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Psychology Chapter 4 Test
Terms in this set (26)
1. What is the difference between sensation and perception? (pg 97)
Sensation is the stimulation of sensory receptors and the transmission of sensory information to the central nervous system.
Perception is the psychological process through which we interpret sensory stimulation. Perception is the way we see things.
2. Define absolute threshold, difference threshold, and signal detection theory AND give examples of each. (pg. 97-99)
Absolute threshold - the weakest amount of a particular stimulus that can be sensed.
ex. dog's absolute threshold for certain sounds is different from that of a human being.
difference threshold - minimum amount of difference that can be detected between two stimuli.
ex. smallest amount of difference you can see in order to distinguish between the two shades of blue is your difference threshold.
3. What is meant by the term sensory adaptation? How does sensory adaptation help us deal with our environment? (pg. 98)
Sensory adaptation is the process by which people become more sensitive to weak stimuli and less sensitive to unchanging stimuli. When lying on the beach we eventually will stop hearing the waves because the sound is unchanging
4. What is selective attention? Give an example of how we use selective attention with our environment? (Notes)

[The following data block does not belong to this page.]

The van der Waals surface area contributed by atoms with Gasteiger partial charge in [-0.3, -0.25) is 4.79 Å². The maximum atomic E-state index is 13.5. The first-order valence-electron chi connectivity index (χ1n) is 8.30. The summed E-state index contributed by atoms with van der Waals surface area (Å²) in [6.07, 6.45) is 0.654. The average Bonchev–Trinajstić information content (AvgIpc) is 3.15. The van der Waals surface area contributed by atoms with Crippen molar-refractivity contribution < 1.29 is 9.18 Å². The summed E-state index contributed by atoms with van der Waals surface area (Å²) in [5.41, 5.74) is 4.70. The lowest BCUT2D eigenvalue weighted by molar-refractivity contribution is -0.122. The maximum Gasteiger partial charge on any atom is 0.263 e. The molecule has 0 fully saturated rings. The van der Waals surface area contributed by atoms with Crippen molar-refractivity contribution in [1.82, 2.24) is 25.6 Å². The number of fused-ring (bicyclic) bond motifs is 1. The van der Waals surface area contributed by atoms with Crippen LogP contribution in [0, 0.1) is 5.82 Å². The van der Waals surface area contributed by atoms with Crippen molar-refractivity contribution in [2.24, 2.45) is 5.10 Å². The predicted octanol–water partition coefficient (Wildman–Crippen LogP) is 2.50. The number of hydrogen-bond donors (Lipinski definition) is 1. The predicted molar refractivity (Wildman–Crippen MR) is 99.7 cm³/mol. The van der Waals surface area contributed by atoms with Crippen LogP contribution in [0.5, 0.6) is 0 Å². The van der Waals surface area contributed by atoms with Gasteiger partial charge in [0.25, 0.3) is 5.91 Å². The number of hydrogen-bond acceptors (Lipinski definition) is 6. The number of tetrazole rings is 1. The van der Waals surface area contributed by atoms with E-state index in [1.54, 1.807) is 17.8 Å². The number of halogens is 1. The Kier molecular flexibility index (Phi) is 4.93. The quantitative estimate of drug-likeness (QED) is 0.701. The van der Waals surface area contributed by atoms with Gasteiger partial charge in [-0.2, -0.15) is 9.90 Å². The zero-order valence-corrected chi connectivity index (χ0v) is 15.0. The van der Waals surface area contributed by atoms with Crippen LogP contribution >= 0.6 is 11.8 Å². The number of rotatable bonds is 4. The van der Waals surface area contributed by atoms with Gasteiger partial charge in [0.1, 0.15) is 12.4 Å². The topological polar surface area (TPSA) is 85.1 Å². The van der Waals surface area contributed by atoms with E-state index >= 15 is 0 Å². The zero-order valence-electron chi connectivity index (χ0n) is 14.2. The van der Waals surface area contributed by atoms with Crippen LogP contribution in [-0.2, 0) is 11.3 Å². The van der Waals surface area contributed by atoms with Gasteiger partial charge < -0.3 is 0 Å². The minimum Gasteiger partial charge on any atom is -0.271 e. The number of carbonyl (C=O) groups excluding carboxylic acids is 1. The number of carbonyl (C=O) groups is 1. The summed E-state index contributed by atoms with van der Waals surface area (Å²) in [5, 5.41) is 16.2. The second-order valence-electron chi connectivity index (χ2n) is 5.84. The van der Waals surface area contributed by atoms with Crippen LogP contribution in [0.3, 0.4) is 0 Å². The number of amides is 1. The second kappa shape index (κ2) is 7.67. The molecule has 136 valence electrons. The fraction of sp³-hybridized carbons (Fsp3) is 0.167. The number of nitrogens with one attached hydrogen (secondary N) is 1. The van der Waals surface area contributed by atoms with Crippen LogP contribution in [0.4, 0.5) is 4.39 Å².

Cocktail party - What we choose to hear or what we're used to hearing - when we're having a conversation but hear our name in a loud room
5. What is light and what colors can we see on the spectrum? (pg. 102)
Light is electromagnetic energy & is described in wavelengths (ROYGBIV)
6. What are the functions of the pupil, lens, retina, and photoreceptors? (pg 102)
Pupil - control the amount of light that gets into the eye.
Lens - adjusts to the distance of objects by changing its thickness.
Retina - transfer light into electrical impulses so that your brain can interpret them.
Light hits the photoreceptors, a nerve carries the visual to the brain - the information is relayed to the visual area of the occipital lobe
7. What is the blind spot and where is it located? (pg. 103)
The part of the retina that contains no photoreceptors, it is located in the optic nerve head within the retina
8. What is the difference in function between a rod and a cone? (pg. 103)
Rods - brightness of light
cones - color
9. What are the three colors that make up color vision? (pg. 104)
red green and blue
10. What is an afterimage and why do they occur (include complementary colors)? (pg. 103-104)
A visual illusion (afterimage) in which retinal impressions persist after the removal of a stimulus, believed to be caused by the continued activation of the visual system. This typically occurs when when the eye's photoreceptors adapt to overstimulation and lose sensitivity.
11. What does it mean to be completely color blind? How is this different from the color blindness that is most common? Which type of color blindness is most common? (pg. 105)
Partially or totally unable to distinguish color due to an absence of (or malfunction) in the cones. Green & red are most common.
12. What is the difference between pitch and loudness? (pg. 107)
Pitch - sound waves can be very fast occurring many times per second
Loudness - of a sound is determined by the height, or amplitude, of sound waves